He loved Chania so much that he refused to return back to his homeland during the ethnic and religious population exchange in 1922. He remained in his beloved city, offering his smile, his generosity and his unconditional eagerness to give a helping hand to the helpless and to those in need.
The testimonies of his unconditional heart are countless. He prepared bags of groceries and goods, offering them to families with many children and to orphans anonymously. He once won the lottery and gave away the winnings to two young orphan women to help them get married. He defied danger and saved people from drowning. He was running fundraisers in order to restore churches and monuments. His good deeds left a lasting footprint in the entire city.
As he got older and weaker he had to stop working on the harbor which forced him to sell his home in the Koum Kapi Egyptian neighborhood in order to survive. Many of the locals took action in his aid because there was a unanimous sentiment urging the community to repay the good he had so gracefully been giving all these years. He became a Greek citizen and got a small pension from the Greek government but even then, Salis gave most of it to his fellow citizens in need.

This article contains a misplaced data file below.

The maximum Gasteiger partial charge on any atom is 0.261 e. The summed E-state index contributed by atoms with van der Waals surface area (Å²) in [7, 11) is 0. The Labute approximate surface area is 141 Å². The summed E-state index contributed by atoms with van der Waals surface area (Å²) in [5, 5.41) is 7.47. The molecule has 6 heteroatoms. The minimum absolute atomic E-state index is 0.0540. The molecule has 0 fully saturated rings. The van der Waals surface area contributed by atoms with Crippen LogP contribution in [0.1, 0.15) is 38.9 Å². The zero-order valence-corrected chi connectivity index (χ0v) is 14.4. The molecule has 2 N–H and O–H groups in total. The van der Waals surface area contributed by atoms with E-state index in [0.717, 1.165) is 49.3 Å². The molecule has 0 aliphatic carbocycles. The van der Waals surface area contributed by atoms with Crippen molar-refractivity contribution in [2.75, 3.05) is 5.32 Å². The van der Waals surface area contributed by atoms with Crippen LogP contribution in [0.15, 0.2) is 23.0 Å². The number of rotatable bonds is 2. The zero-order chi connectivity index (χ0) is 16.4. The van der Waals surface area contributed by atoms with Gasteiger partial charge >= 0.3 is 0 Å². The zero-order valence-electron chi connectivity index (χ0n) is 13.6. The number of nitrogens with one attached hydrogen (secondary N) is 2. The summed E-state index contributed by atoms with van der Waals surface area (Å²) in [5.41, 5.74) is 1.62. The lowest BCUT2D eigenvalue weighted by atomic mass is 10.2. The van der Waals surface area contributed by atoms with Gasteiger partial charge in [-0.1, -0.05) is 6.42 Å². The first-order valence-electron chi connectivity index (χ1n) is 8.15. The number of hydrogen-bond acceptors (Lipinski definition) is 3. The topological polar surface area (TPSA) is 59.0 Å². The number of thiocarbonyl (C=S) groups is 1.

He passed away on the 29th of February 1967, peacefully in his sleep. He is now buried at St Lucas cemetery, with a memorial plate that says that even though he was black, his pure soul was whiter than snow…To this day, the elders who remember him, talk about the kindest citizen of Chania that ever lived…